It sounded like a bold statement when the Observer’s founder, the late Anthony Urillo, led off the newspaper’s first edition with the point blank declaration that the Observer will be the voice of the community. “In every community there exists a need for a central voice – for a vehicle to mirror and record the life of their community,” he wrote on Dec. 3, 1975.
For more than four decades, we have been striving to live up to that initial promise. As a community weekly, we are able to do what most daily newspapers cannot. With just one town as the focus, journalists can wade deeper into the conversation than just reporting meetings or sensational headlines. Without the hurry of a daily deadline, we are able to see the big picture and the links between events, meetings, and conversations throughout the week. Not trapped in the 24 hour news cycle, we are often able to observe the full arc of a story—from the whispers around town to an agenda item at a board meeting and the ensuing fallout—before actually reporting the story. The community weekly has a unique perspective as a member of the very community it serves.
Of course, if the newspaper is the vehicle to mirror and record the life of the community, then the editorial page is its engine. “We believe that one of the most important parts of The Observer is its editorial page,” Urillo wrote in that first editorial. “It is there that a local forum becomes alive; it is there that editorial comment becomes the voice of the community.”
Over the decades, the voices in the Observer’s editorial pages have reflected almost every conceivable opinion. Some of the views have been nostalgic. Others have been critical. More than a few have been controversial. Together, they form a symphony – the collective voice of the community.
As an organization that thrives under the first amendment, we take it very seriously. Free speech is sacred, and a free press is central to any democracy. As we emphasize at the top of our editorial page each week, the views expressed through columns and letters to the editor reflect the authors. Their views are not endorsed—explicitly or implicitly—by this publication. We offer our institutional opinion each week on the left side of the editorial page. The rest is set aside for our readers and the community. They are not endorsed, nor are they censored (except for issues dealing with libel or defamation).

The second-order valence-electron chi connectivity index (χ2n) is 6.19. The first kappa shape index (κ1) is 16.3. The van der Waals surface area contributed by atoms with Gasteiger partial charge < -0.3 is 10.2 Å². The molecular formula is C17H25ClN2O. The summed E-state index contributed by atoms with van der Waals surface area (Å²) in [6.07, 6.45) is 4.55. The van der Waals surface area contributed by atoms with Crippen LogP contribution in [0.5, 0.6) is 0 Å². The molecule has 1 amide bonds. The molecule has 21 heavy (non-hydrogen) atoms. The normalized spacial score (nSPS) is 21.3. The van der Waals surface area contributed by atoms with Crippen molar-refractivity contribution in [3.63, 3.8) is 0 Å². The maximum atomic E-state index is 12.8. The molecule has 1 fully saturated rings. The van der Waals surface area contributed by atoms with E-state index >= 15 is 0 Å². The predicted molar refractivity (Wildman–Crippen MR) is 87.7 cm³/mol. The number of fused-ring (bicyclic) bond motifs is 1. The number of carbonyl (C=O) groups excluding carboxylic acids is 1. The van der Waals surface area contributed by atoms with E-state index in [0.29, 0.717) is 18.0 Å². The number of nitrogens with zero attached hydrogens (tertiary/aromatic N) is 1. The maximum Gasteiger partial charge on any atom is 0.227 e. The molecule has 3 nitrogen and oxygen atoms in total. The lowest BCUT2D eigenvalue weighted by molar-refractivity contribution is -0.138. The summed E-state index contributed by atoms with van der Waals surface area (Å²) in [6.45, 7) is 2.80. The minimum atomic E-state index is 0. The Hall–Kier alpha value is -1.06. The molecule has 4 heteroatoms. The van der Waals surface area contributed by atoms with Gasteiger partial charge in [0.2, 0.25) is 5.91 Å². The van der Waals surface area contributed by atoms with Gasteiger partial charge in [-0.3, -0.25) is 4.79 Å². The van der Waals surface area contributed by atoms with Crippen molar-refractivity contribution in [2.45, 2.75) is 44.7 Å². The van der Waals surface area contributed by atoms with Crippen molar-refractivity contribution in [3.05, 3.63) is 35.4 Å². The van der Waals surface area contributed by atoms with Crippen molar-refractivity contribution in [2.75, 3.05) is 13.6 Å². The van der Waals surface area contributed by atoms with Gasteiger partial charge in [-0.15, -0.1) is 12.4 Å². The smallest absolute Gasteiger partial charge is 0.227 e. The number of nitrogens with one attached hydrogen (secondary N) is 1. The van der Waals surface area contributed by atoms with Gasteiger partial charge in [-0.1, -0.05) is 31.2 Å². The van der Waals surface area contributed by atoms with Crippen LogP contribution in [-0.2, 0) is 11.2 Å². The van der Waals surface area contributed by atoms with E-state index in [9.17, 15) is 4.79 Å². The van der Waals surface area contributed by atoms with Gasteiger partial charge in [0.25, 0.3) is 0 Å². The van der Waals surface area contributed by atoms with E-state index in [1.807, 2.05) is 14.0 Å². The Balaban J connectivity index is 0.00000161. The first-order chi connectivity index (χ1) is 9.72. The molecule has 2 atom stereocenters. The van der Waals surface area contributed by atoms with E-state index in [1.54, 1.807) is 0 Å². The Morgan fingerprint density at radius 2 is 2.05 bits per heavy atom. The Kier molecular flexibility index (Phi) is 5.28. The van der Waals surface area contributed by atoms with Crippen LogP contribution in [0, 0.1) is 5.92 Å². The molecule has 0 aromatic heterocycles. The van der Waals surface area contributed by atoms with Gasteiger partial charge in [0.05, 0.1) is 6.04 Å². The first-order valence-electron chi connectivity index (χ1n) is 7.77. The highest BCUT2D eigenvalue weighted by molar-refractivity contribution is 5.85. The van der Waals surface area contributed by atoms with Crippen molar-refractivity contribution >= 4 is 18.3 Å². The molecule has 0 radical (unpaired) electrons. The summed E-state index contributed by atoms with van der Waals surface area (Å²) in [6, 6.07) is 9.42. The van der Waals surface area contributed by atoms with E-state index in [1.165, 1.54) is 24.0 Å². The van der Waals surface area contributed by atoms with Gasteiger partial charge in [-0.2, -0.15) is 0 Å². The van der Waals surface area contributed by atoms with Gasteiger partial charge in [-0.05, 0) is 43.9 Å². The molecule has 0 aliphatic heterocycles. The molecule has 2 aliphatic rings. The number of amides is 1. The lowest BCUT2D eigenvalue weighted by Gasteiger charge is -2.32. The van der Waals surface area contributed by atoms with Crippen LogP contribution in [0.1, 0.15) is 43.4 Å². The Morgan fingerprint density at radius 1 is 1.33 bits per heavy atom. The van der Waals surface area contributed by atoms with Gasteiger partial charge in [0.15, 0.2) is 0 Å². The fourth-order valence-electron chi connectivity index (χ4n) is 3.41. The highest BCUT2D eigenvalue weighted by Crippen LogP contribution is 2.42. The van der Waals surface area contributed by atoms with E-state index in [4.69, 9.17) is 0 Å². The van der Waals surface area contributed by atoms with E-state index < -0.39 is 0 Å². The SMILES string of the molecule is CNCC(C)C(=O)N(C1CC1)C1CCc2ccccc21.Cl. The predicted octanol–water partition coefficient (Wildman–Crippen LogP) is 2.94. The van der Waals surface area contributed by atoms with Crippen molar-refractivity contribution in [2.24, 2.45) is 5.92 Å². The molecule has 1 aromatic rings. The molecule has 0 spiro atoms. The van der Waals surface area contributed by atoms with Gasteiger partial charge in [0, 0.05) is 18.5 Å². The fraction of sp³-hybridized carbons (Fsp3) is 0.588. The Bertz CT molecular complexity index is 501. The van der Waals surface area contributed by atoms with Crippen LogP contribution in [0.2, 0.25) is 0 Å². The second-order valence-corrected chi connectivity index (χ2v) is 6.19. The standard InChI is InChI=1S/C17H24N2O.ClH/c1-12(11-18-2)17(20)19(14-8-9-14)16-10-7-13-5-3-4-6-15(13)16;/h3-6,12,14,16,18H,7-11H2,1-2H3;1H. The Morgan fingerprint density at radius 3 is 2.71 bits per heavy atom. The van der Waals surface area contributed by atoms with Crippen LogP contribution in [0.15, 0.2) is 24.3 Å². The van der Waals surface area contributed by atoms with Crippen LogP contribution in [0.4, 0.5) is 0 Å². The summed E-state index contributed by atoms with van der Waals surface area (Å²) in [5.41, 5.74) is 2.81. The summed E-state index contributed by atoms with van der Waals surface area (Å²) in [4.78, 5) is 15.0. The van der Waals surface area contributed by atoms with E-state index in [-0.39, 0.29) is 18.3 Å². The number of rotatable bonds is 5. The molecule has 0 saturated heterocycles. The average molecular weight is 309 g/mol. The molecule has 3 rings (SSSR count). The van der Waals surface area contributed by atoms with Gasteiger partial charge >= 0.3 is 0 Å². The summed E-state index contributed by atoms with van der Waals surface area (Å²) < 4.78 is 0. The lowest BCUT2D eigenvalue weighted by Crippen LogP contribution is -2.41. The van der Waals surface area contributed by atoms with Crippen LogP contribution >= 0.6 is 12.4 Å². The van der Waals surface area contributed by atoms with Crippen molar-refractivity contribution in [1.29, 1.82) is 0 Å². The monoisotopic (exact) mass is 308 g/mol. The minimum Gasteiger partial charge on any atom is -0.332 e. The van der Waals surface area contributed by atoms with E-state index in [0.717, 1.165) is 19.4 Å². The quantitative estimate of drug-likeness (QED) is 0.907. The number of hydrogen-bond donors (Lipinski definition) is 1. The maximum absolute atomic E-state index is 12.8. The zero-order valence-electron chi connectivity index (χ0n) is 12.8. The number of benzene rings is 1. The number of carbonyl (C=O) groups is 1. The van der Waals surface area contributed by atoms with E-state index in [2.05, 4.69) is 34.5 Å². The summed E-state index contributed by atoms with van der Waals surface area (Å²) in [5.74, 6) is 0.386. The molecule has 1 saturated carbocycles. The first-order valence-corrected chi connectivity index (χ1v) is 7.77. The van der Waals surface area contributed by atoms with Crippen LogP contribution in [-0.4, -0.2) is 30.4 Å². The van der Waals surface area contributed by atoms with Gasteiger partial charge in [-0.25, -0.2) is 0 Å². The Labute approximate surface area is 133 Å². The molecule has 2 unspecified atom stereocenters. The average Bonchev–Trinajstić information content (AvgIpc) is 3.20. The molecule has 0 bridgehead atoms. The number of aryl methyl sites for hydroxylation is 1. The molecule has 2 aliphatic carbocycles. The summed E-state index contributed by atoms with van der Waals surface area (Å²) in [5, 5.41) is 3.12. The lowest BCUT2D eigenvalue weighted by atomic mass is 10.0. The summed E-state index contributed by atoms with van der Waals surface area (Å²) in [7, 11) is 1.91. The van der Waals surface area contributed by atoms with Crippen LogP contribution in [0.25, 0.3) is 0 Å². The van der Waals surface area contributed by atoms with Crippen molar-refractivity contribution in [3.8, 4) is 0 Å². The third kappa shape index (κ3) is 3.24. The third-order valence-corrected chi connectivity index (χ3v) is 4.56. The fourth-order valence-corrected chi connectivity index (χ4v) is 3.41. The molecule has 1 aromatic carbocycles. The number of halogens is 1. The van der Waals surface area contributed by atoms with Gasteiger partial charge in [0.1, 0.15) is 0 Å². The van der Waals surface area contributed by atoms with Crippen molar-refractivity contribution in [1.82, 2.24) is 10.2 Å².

That’s why we are so excited to add a rotating group of columnists, hand-picked to reflect a spectrum of non-governmental voices. In upcoming editions, we will be rotating through four community groups. Together, they form a fair cross-section of the community with a town-wide focus.
Readers are already familiar with the STEPS Coalition, a group that’s committed to drug prevention in Southington. They have already been providing monthly columns, and that will continue.
They will be joined by the Interfaith Clergy Association, a group that’s committed to the spiritual health and growth of our community.
The third member of the think tank will be the Southington veterans committee, a group committed to supporting the lives and needs of our town’s veterans.
Finally, we will print columns from the Southington Public Library and Barnes Museum. After all, the library is another forum for community conversation.
We are excited about this group, and we are thankful for their cooperation. We hope that their commentary raises the bar, fostering an even higher level of public discussion.
To comment on this story or to contact Southington Observer editor John Goralski, email him at JGoralski@SouthingtonObserver.com.